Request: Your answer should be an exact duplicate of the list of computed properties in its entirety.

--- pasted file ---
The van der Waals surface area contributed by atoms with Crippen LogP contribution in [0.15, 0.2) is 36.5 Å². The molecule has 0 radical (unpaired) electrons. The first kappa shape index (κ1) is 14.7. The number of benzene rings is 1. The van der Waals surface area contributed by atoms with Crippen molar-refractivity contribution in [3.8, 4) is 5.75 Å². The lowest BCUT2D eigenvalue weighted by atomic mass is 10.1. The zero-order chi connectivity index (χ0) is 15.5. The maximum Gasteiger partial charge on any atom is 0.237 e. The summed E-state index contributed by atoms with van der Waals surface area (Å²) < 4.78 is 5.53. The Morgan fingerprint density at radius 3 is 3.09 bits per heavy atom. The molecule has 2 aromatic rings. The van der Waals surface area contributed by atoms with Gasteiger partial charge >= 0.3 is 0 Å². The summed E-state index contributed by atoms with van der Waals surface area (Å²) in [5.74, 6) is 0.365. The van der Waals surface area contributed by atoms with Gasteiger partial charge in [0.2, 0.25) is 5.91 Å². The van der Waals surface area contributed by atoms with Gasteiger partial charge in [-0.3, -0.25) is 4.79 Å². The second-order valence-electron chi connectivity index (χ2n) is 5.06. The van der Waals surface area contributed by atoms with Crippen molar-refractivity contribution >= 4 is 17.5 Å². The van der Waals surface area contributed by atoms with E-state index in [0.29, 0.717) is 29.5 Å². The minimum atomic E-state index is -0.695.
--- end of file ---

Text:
The van der Waals surface area contributed by atoms with Crippen LogP contribution in [0.15, 0.2) is 36.5 Å². The molecule has 0 radical (unpaired) electrons. The first kappa shape index (κ1) is 14.7. The number of benzene rings is 1. The van der Waals surface area contributed by atoms with Crippen molar-refractivity contribution in [3.8, 4) is 5.75 Å². The lowest BCUT2D eigenvalue weighted by atomic mass is 10.1. The zero-order chi connectivity index (χ0) is 15.5. The maximum Gasteiger partial charge on any atom is 0.237 e. The summed E-state index contributed by atoms with van der Waals surface area (Å²) < 4.78 is 5.53. The Morgan fingerprint density at radius 3 is 3.09 bits per heavy atom. The molecule has 2 aromatic rings. The van der Waals surface area contributed by atoms with Gasteiger partial charge >= 0.3 is 0 Å². The summed E-state index contributed by atoms with van der Waals surface area (Å²) in [5.74, 6) is 0.365. The van der Waals surface area contributed by atoms with Gasteiger partial charge in [0.2, 0.25) is 5.91 Å². The van der Waals surface area contributed by atoms with Gasteiger partial charge in [-0.3, -0.25) is 4.79 Å². The second-order valence-electron chi connectivity index (χ2n) is 5.06. The van der Waals surface area contributed by atoms with Crippen molar-refractivity contribution >= 4 is 17.5 Å². The van der Waals surface area contributed by atoms with E-state index in [0.29, 0.717) is 29.5 Å². The minimum atomic E-state index is -0.695.